The Huffington Post
Jan. 27, 2011
By: Curtis M. Wong
On a global level, the Muslim population is expected to grow by 35 percent over the next 20 decades -- twice the pace of the world's non-Muslim population, according to a controversial new report.
Prepared by the Pew Research Center's Forum on Religion and Public Life, "The Future of the Global Muslim Population" states that Muslims will comprise about 2.2 billion of the world's population by 2030, up from the 2010 estimate of 1.6 billion. Officials state on the Pew Research Center's website that Muslims will make up 26.4 percent of the world's total projected population of 8.3 billion in 2030, up from 23.4 percent of the estimated 2010 world population of 6.9 billion. As the Washington Post is reporting, the percentage of native-born Muslims in the U.S. is projected to rise from 35 percent today to 45 percent in 2030.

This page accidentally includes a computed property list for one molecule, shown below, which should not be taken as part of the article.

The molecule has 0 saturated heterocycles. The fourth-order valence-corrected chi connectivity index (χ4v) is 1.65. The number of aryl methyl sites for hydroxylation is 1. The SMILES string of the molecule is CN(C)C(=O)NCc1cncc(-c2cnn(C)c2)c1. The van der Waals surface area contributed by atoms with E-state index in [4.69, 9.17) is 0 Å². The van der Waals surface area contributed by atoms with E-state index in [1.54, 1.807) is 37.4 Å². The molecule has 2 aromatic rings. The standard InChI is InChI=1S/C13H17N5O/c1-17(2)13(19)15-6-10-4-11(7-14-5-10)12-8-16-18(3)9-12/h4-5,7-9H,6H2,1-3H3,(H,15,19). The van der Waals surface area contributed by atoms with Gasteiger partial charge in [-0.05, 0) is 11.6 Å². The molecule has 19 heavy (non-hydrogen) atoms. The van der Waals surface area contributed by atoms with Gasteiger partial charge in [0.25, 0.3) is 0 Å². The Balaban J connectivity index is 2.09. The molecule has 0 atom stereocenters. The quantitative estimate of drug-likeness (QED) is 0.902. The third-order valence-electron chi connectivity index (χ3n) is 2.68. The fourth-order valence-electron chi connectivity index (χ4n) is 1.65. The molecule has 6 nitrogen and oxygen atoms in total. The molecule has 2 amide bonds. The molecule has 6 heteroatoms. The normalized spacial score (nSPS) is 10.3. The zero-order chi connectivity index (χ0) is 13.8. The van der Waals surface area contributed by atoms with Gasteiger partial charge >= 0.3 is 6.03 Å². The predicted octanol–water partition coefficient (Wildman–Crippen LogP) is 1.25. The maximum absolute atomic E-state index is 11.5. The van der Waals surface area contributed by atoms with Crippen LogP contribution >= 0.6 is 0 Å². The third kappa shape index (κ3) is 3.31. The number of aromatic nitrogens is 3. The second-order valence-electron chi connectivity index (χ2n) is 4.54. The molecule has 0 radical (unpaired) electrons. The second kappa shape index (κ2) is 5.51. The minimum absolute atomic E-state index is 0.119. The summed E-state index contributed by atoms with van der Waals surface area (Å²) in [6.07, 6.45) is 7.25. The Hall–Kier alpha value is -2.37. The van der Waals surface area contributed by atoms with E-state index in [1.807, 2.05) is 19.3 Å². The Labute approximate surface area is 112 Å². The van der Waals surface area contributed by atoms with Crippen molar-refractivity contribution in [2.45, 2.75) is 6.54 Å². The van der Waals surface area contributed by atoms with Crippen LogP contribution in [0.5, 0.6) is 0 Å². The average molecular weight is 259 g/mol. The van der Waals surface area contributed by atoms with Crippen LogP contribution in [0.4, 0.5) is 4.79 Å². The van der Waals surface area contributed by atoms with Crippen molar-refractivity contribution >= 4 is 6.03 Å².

Critics of Islam in Europe and America, who claim the religion spreads extremism, are likely to be incensed by the new report. Even those involved in its research say they were skeptical of its intent. "Going into this project, that's the first question I had: 'Why are you doing this study? Are you singling out Muslims?' " Amaney Jamal, a Princeton University political scientist who advised the project, told the Post. She went on to stress the project's overall goal of mapping the world's religious populations eventually won her over.
Despite these statistics, authorities say that Christianity will likely remain the biggest religion in the world in 2030. "There is nothing in these numbers to indicate that in 2030 there would be more Muslims that Christians," Alan Cooperman, associate director of the Pew Forum, is quoted by CNN as saying. "We don't want people to jump to the conclusion that if Islam is growing, everyone else is shrinking."